When past, future, and fantasy are parts of the present moment
By Maria Gjems-Onstad Read more…
Explores meditative practice, experience and research. The bloggers practise Acem Meditation, but represent their own views here.
By Maria Gjems-Onstad Read more…
Memories are a central issue in therapeutic contexts as well as meditation. Both work to access memories that produce unconscious barriers in our lives, in order to let go of inner friction. In her book The Shaking Woman, the American novelist Siri Hustvedt refers to another book, by Joe Brainard, called I Remember. Every entry in Brainard’s book begins with the words “I remember”:
I remember that I never cried in front of other people.
I remember how embarrassed I was when other children cried.
And so on. While working with patients, Hustvedt observed how using the same technique automatically brings memories to the surface:
I meditate, think of ideas for a new project at work, and on what might be an appropriate present for my sister-in-law. I must remember to buy new screws for the garden chair. I learned a nice exercise for my abb muscles at today’s exercise session. Suddenly I am caught up in thoughts about a text message I am going to send to a former classmate and an invitation I must decline. How can I avoid offending her? And the meditation sound is gone.
The movie “A Dangerous Method” describes the founding father of psychoanalysis, Sigmund Freud, his then “crown prince” Carl Jung, their famous female patient Sabina Spielrein and the relationship between the three. It is a highly interesting movie. The script writer Christopher Hampton has pulled the trick of condensing these very interesting times on the eve of the 1st World War, when so many fantastical and eccentric persons flowed through Vienna and the salons where Freud and his pupils hung out, into five distinct characters in the movie. They play out a fascinating drama between them, uncovering dark forces and strong desires in the human mind in the process.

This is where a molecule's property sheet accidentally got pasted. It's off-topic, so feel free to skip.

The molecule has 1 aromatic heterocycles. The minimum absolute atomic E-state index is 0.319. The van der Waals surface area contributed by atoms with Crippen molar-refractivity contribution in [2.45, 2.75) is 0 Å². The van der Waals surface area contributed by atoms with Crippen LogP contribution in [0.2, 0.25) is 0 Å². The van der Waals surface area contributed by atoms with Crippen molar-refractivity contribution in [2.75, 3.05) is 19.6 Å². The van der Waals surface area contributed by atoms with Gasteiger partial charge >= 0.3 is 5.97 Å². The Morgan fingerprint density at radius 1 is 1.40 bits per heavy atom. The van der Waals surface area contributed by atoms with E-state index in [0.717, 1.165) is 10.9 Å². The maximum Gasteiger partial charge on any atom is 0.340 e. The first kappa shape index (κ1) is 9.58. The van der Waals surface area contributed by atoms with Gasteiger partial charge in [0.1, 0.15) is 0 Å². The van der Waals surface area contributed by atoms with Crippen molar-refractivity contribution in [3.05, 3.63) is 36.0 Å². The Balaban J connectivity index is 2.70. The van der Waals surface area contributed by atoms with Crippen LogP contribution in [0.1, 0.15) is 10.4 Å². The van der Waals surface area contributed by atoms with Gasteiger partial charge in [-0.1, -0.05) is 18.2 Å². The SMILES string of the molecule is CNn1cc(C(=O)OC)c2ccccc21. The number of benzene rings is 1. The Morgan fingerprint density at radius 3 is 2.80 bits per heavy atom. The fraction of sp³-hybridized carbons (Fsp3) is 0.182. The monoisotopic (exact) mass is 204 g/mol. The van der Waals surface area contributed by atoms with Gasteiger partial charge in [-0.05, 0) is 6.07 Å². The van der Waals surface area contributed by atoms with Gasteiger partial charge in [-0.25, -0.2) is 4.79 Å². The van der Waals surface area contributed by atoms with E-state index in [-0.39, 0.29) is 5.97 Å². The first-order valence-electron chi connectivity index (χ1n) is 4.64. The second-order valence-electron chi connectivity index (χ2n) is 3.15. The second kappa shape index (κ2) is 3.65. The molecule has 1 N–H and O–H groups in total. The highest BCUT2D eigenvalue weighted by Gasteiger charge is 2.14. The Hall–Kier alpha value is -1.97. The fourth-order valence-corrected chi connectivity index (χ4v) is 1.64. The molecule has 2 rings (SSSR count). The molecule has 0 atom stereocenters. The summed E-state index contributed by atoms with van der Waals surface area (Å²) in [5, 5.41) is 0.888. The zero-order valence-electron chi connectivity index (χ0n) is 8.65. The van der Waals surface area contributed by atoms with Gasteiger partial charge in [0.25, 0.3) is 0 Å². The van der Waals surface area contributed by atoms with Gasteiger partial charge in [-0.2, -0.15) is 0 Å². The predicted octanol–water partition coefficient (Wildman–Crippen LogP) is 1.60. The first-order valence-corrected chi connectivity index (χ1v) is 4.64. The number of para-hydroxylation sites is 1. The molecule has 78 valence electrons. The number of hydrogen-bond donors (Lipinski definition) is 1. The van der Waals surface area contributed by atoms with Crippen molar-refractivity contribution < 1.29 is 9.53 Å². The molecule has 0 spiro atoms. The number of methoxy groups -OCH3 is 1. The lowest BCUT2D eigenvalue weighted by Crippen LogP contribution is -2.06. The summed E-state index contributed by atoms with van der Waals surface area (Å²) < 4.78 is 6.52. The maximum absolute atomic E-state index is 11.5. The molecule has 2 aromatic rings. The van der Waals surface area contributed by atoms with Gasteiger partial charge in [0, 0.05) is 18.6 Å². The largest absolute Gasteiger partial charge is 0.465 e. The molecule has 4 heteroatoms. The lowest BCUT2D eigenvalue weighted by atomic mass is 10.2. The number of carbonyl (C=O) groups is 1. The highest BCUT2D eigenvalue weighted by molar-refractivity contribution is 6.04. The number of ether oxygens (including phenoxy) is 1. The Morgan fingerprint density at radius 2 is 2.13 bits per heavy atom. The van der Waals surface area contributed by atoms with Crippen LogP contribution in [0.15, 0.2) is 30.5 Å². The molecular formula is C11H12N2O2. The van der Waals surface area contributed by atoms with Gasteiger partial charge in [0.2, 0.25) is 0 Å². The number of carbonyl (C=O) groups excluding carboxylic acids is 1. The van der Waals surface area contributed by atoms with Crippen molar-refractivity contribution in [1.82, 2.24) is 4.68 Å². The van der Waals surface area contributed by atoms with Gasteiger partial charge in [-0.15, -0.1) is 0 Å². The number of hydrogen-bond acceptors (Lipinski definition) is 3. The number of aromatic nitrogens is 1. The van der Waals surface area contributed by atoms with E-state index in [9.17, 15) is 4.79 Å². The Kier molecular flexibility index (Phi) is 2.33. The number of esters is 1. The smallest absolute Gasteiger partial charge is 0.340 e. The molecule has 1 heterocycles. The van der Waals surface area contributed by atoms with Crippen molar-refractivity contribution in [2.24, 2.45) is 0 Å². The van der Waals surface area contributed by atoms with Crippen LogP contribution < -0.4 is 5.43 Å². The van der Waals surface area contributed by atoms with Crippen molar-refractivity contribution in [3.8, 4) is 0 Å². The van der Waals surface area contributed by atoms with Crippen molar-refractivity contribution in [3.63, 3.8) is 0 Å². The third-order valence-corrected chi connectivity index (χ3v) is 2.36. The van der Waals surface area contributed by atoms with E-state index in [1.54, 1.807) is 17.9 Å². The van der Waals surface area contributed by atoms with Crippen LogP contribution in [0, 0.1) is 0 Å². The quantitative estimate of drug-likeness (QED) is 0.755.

In his recently published autobiography, the Indian psychoanalyst Sudhir Kakar reflects on the nature of the psyche, drawing on his own life and the lives of his clients:
‘The unconscious may be more like an elephant which you can’t really control and which is mostly good-natured. It is not the headstrong horse of Freudian imagery which can be controlled with difficulty by the rider, the conscious part of the mind. The elephant is much stronger than the mahout [the driver of the elephant] and goes where it will though the mahout can nudge it in certain directions. There is certainly no point in getting into a fight with the elephant, a fight the mahout is sure to lose.’
By Thor Udenæs
The unconscious is beyond our control, but still has an active presence in our lives. It influences our thoughts, feelings and actions.
A typical everyday meditation session is largely spent working through daily residues. In a half-hour meditation, the first twenty minutes or so of spontaneous activity generally relates to day-to-day matters such as work, relationships, and problems or challenges, though it can also include elements of sleep or bodily sensations.
In the last ten minutes or so there is often a transition towards processing so-called ‘life’s residues’ – in other words, more fundamental structures in the personality. This phase is often marked by inner restlessness: concrete thoughts or images give way to more diffuse and unclear spontaneous activity. The unconscious takes over, in that spontaneous activity begins to influence the way we meditate.
Interview with Eva Skaar
– Art and meditation enable one to become more open towards the unconscious. Both give expression to voices that are not easily heard in our habitual everyday routine. Many artists receive inspiration from meditation, says Eva Skaar, Norwegian painter and instructor in Acem Meditation.
Eva Skaar’s exhibition in a well known Oslo gallery this autumn was a great success. People agree that her paintings have become brighter, more open, using a wider range of colours. She herself attributes some of the changes to her meditative process. After 14 years she stillpractices Acem Meditation twice a day, half an hour each time.
– Both art and meditation are related to intuition, she says. ‑ They are not something that you produce or understand with your head. You have to throw yourself into the process. Striving to achieve specific results will get you nowhere. You have to let go of your conventional conceptions of what is good and bad and create a space for your own spontaneity.